"Real gems uncut and priceless"
by Maddy Ryle for remotegoat on 27/01/10

The premise of the bimonthly Bare Bones event allows directors to take on new works by writers and produce performances of them which rely on the crucial ingredients of great theatre: good writing and good acting. So minimal props, no set or staging to speak of. A table and a couple of chairs was pretty much it for most of the six plays I saw.

It really works. The language of the scripts was in main beautifully crafted, and some incredibly strong performances allowed it to sing out.

Top mention has to go to 'Sixteen', written by Adam Barnard and directed by Ned Glasier. I've seen a number of plays that address the 'youth of today' - their anger and malaise, their relationship with technology, adults and drugs - but none which packs a punch like 'Sixteen'. Jodie and Joe, both 16, take turns on stage; she is preparing for an internet blind date with 'a real man' - compulsively processing all her thoughts and fears through Facebook. That moment of sexual awakening, looming adulthood - and painful naïvete - are captured perfectly by (18 year-old) Hayley Thomas. Daniel O'Keefe (also 18) as a white boy from a screwed-up home trying to make good in a last chance special school for disruptive pupils is, if possible, even more compelling. In one long monologue that never loses pace he moves through all the moods of a life on the brink as his sixteenth birthday plays out; O'Keefe's delivery, emotion and physical presence combined to produce something very special. Both actors and director Ned Glasier, of Islington Community Theatre, got the best out of some very astute writing from Barnard. Exciting stuff indeed.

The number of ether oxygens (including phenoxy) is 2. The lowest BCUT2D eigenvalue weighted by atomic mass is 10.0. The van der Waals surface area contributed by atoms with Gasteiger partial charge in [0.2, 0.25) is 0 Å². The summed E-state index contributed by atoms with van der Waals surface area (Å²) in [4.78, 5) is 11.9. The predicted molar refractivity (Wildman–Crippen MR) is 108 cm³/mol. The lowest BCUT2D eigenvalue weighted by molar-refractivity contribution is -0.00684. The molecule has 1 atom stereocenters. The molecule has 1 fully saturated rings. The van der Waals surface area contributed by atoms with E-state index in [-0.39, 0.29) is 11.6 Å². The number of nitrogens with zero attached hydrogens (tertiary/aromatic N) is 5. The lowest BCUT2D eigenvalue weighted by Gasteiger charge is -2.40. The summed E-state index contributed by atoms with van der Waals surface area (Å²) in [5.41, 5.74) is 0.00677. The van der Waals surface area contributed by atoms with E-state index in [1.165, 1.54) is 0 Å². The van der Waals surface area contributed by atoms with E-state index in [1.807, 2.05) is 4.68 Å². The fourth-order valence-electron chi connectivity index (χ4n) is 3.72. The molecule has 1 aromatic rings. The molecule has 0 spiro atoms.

All these plays had something to offer. The show opened with 'Merger Talks', a wry and slightly alarmingly plausible satire in which two strangers sit down at their laptops to hammer out a marriage contract. Great delivery and comic timing from Stephen Barden and Michelle McMahon and sparkling wit from writer Tom Jensen.

This was followed by UK Plc on Trial. Kafka fans will be wary of a central character called Joseph K, and I have to say the opening and closing scenes of this piece are not entirely convincing, but there's some very strong stuff in between as K is ground down by the absurdity of 21st century bureaucracy. Good use of physical theatre and some brave subject matter too as it takes on the issue of child protection. K's 'line of flight' poetic monologue at the end perhaps needed the extra effects of staging and lighting, however, to evoke the mood which talented actor-director Adam Dawson is seeking here.

Weakest of the six, though not without some comic value, 'I See Myself as an Indiana Jones Figure' is about two implausible couples meeting by chance on the same day. One stays together, one splits up. But it gets to the end and you wonder what's really been said.

More topical stuff again in 'Losing It', in which three (retired??) army vets are gathered for a friend's wake. The son of one, just back from his third tour (Afghanistan or Iraq we're not told - but hell on earth it's clear), joins them, bloodied and manic, to tear apart their falsified narrative of the adventure of war. With a fantastic display from Oliver Ashworth as the dangerously disturbed young Billy, the use of some deeply dark comedy works very well here.

Finishing off the night, 'Trust' is a much more personal piece in which another mismatched couple find themselves pregnant but out of love. Rosalind Wyllie's script is raw and daring in it's exploration of the fears and jealousies that pregnancy brings. As Steve transforms from immature lad to proud father, Sally's resentment and maternal isolation don't allow for any cosy closure.

Wish I could say more but space is limited. This was a showcase of inspiring creativity. Forget the West End - it's all about the Bare Bones. Bravo.

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